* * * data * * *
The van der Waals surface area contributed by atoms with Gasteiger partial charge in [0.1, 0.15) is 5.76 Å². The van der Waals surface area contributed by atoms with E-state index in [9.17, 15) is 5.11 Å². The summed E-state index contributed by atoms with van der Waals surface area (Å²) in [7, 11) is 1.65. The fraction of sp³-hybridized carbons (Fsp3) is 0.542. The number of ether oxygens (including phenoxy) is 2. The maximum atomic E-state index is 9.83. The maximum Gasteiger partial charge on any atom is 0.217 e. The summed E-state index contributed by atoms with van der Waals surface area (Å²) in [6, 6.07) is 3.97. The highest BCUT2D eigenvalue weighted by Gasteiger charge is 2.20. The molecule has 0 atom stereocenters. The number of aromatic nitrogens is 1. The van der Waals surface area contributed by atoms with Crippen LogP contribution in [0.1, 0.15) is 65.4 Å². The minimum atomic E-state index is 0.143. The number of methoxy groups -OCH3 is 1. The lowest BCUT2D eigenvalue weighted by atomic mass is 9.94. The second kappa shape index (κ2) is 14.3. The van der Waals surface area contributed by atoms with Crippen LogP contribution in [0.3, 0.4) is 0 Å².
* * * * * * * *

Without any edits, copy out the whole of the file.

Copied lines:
The van der Waals surface area contributed by atoms with Gasteiger partial charge in [0.1, 0.15) is 5.76 Å². The van der Waals surface area contributed by atoms with E-state index in [9.17, 15) is 5.11 Å². The summed E-state index contributed by atoms with van der Waals surface area (Å²) in [7, 11) is 1.65. The fraction of sp³-hybridized carbons (Fsp3) is 0.542. The number of ether oxygens (including phenoxy) is 2. The maximum atomic E-state index is 9.83. The maximum Gasteiger partial charge on any atom is 0.217 e. The summed E-state index contributed by atoms with van der Waals surface area (Å²) in [6, 6.07) is 3.97. The highest BCUT2D eigenvalue weighted by Gasteiger charge is 2.20. The molecule has 0 atom stereocenters. The number of aromatic nitrogens is 1. The van der Waals surface area contributed by atoms with Crippen LogP contribution in [0.1, 0.15) is 65.4 Å². The minimum atomic E-state index is 0.143. The number of methoxy groups -OCH3 is 1. The lowest BCUT2D eigenvalue weighted by atomic mass is 9.94. The second kappa shape index (κ2) is 14.3. The van der Waals surface area contributed by atoms with Crippen LogP contribution in [0.3, 0.4) is 0 Å².